Countries differ dramatically in the way they finance their educational systems. Education can be provided through public funds, through private funds, or a combination of the two. As reported in the Education at a Glance (OECD, 2003), a number of countries in 2000 had public education shares close to 100%, such as Norway (98.7%), Turkey and Portugal (98.6% each), Finland (98%) and Sweden (97%). Of the 36 OECD and non-OECD countries covered in this study, 19 countries (53%) financed at least 90% of their overall educational expenditures through public spending in 2000. In contrast, a number of countries put a larger responsibility on the private provision of education. Among those, Chile has gone the furthest with a private education share of more than 46%. Other countries in the above dataset with large private education shares include South Korea (41%), Indonesia (36%), Jamaica (35%), and the United States (32%). Overall investment in education, through its effect on the stock of human capital, has long been identified as a source for long-run growth in an economy (see, for example, Rebelo, 1991). In this broad category, a number of studies have specifically stressed the importance of public investment in education in further enhancing the growth performance of the economy (Glomm and Ravikmar, 1992, Glomm and Ravikmar, 1997, Boldrin, 1992 and Benabou, 1996). Given the trade-off between public and private financing in education, the question arises how different degrees of public (versus private) involvement in the production of human capital affect welfare, long-term growth, and other indicators of economic performance. Furthermore, budget components like public education spending must compete with other budget items such as internal and external security, infrastructure expenditures, and debt servicing, to name a few. One of the fastest growing budget components of many countries is public health expenditure. World Bank (2001) data show that between 1972 and 1999 the share of public health expenditure in total public spending has increased twofold or more in many countries. Over the 1972–1999 period, the average annual growth rate of the public health expenditure share was 1.7%.2 Just like the market for education, the provision of health services can also be linked to a number of positive externalities, which in turn explain the large public involvement in the health sector. One such externality that has not been sufficiently recognized in the literature is the impact of public health spending on longevity: Increased levels of public health expenditures are most likely to be positively associated with higher life expectancy (Lichtenberg, 2002). In addition to the individual benefits of living longer lives, increased life expectancy may confer important growth effects. These effects arise since increased longevity produces stronger incentives to invest in physical and human capital as these long-term assets yield high returns only later in life (Chakraborty, 2004). Importantly, since public spending on education competes with public spending on health, a second trade-off exists that, like the first one between public and private education shares, may matter for the long-term growth rate of the economy as well as its level of welfare. In this paper, we study the trade-off between public and private spending on education in a model with uncertain lifetimes and endogenous growth. To this end, we construct a three-period overlapping generations model in which survival of an individual in the third period is uncertain. Thus, like Chakraborty (2004), we model adult mortality rather than infant or child mortality. The probability of survival depends on her own health as well public health spending. To the extent that good (poor) health and consequent higher (lower) longevity generates (dis)incentive for private accumulation of human capital, public health expenditure plays an important role in generation of human capital, thereby affecting long-run growth. However, the more the government spends on health, the less it can spend on public education, adversely affecting future human capital. Since human capital accumulation is the engine of growth in this model, differences between public spending on health and education on one side and public and private spending on education on the other constitute the two fundamental trade-offs in our model that generate important growth and welfare consequences. This paper connects two different strands of the growth literature. One of them focuses on government spending on education assuming certainty with regard to the length of the life of each individual (Glomm and Ravikmar, 1992, Glomm and Ravikmar, 1997, Boldrin, 1992, Benabou, 1996 and de la Croix and Doepke, 2004). Glomm and Ravikmar, 1992 and de la Croix and Doepke, 2004 focus on the effect of private and public provision of education on long-term economic growth and income inequality, while Glomm and Ravikmar (1997) discuss different forms of productive public expenditures and their effects on long-run growth.3Boldrin, 1992 and Benabou, 1996, on the other hand, focus on endogenous determination of public policies in a political economy setting. The other, more recent strand of the literature, deals with uncertain lifetimes in models with endogenous growth mechanism but abstracts from government spending on education. Chakraborty (2004) treats mortality as endogenous and argues that a decline in adult mortality has a multiplier effect on growth, generating either a ‘poverty trap’ or a ‘stagnation to growth’ dynamics with endogenous growth. Blackburn and Cipriani (2002) use a discontinuous (step-function) endogenous survival function to explain the existence of multiple development regimes in which the survival of an agent into old age depends upon her inherited level of human capital. In Birchenall (2004) higher consumption growth and increased public health expenditure enable an economy to escape a high child-mortality Malthusian equilibrium by reducing child mortality from infectious diseases. In Kalemli-Ozcan et al. (2000) a lower mortality raises human capital investment and strengthens long-run growth because the return from such investment are typically earned over a longer time horizon. The effect of a change in adult mortality, however, is analyzed as a comparative statics exercise. The objective of the paper is to examine the relative macroeconomic performance of alternative educational funding strategies when public spending on education and health gives rise to budgetary tensions. For this reason, we analyze three distinct model scenarios. We begin with the analysis of a model with both public and private education expenditures (the benchmark model) followed by two alternative specifications: One with only public investment in education (the public education model) and one with exclusive private provision of education (the private education model). Except for the differences in funding education, all models share identical taste, technology, and policy (tax) parameters. Our main results are as follows. First, longevity is highest in the private education model, followed by the benchmark model. Second, with regard to long-run growth, interest rate, and human-to-physical capital ratio, the benchmark and private education models generate similar values, all of which are higher than the corresponding values in the public education model. Third, with respect to welfare, the private education model ranks highest, followed by the benchmark and the public education models. Fourth, we compare the benchmark to the public education model for an optimally chosen tax rate (in a second-best sense). We show that the welfare ranking of two regimes depends on the (exogenous) relative size of government spending on education and health. For high levels of public spending on education relative to health, the public education model is welfare superior, while the reverse is true for low public education spending. Finally, we show that the observed stylized facts support the theoretical model rankings for several macroeconomic indicators. The conclusions drawn from our analysis add to our understanding of the link between longevity, growth, and welfare. The better performance of the benchmark and private education vis-à-vis the pure public education model has an intuitive explanation. In a world with limited government resources, a country is better off if the government can concentrate its scarce resources on fewer budget items (here: full health coverage, but limited role in education) instead of spreading itself thin on too many budgetary needs (here: full provision of both health and public education). Note that our simulation results reveal that the macroeconomic performance ranking of the public education model can be reversed, but only for very high levels of taxation that exceed those found in most countries in our sample. The paper unfolds as follows: Section 2 lays down the basic model framework and the characterization of the competitive equilibrium. The three models are analyzed in Sections 3, 4 and 5, respectively. Section 6 provides a numerical comparison of the three models including welfare analysis when tax policy is endogenous. Section 7 concludes.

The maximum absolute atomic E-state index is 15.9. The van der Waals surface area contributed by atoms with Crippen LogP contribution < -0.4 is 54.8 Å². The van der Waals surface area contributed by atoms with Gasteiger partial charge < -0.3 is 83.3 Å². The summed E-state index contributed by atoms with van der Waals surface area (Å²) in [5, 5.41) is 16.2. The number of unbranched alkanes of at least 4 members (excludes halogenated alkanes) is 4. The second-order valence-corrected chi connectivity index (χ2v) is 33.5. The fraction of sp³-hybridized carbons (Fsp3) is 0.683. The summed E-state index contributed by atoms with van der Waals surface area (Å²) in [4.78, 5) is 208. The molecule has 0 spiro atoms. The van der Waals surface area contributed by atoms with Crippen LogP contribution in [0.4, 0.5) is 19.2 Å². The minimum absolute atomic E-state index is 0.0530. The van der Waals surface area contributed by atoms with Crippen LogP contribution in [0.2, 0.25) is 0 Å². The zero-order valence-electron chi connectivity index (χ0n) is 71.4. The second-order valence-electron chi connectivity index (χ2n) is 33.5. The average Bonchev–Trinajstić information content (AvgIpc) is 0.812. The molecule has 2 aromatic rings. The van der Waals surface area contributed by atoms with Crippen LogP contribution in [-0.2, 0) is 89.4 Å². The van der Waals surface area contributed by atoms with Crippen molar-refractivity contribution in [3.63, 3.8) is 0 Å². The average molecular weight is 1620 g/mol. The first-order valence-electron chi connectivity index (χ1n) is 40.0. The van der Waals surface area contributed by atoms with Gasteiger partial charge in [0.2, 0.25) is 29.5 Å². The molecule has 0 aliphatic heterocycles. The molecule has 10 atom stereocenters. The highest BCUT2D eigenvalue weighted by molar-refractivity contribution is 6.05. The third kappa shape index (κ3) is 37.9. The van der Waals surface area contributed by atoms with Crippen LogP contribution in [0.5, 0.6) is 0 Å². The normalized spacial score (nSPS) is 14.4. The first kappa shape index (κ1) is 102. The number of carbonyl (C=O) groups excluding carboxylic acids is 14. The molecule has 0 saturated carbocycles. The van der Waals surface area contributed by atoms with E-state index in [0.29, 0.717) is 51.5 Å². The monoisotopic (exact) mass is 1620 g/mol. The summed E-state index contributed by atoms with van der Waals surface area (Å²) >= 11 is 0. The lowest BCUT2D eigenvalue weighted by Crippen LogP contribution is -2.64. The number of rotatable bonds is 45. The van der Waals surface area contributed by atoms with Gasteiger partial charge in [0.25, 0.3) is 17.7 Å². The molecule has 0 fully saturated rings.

نتیجه گیری انگلیسی
We incorporate dual public spending on education and health in a general equilibrium overlapping generations framework in which individuals have lifetime uncertainty. Private decisions regarding saving and expenditure on child’s education depend crucially on the incentive effect generated by better health and therefore higher longevity. Health accumulation depends on public funding on health alone, while the accumulation of human capital depends on both private and public funding. We analyze three different models. In the benchmark model, the most general form of human capital accumulation function is used requiring both private and public spending. In the public education model, the government is the sole provider of education, while private individuals are the sole providers in the private education model. The implications of these three models shed important light on policy issues such as the welfare maximizing mix of public versus private spending on education. By combining ‘productive’ government spending with endogenous length-of-life effects we can investigate not only the long-run (steady state) growth and welfare implications for three different education regimes, but also the short-term (transitional) growth impact of variable longevity.24 Another novel assumption of this paper is the simultaneous inclusion of two productive government investments (education and health) and their specific roles in generating and sustaining long-term growth under lifetime uncertainty. An important result of the paper is that the public education model produces results that are inferior to both the benchmark and the private education model with regard to a number of macroeconomic indicators. For a fixed income tax rate, long-run growth, interest rates, and the ratio of human-to-physical capital are all lower in the public education model than in the other two models, while longevity and welfare are highest in the private education model and lowest in the public education model. The poor performance of the public education model has its root in an income tax rate that is too low relative to its optimal level. In other words, the public education model cannot perform properly if the government cannot raise the funds needed to run both a public health and a public education system. This simple intuition is validated when we endogenize the income tax rate: Welfare-maximizing tax rates are on average more than three times higher in the public education model compared to the benchmark model. In addition, a comparison of welfare levels based on second-best tax rates reveals that the welfare ranking of benchmark versus public education model depends on the (exogenous) relative size of government spending on education and health. For high levels of public spending on education relative to health, the public education model is welfare superior, while the reverse is true for low public education spending. Our results point to an interesting policy implication. Faced with a given technology and a level of taxation that is too low relative to its optimal size, a government that cares about longevity, welfare, and long-run growth should encourage private participation in funding of education, thereby freeing up public funds for the provision of health care and related services.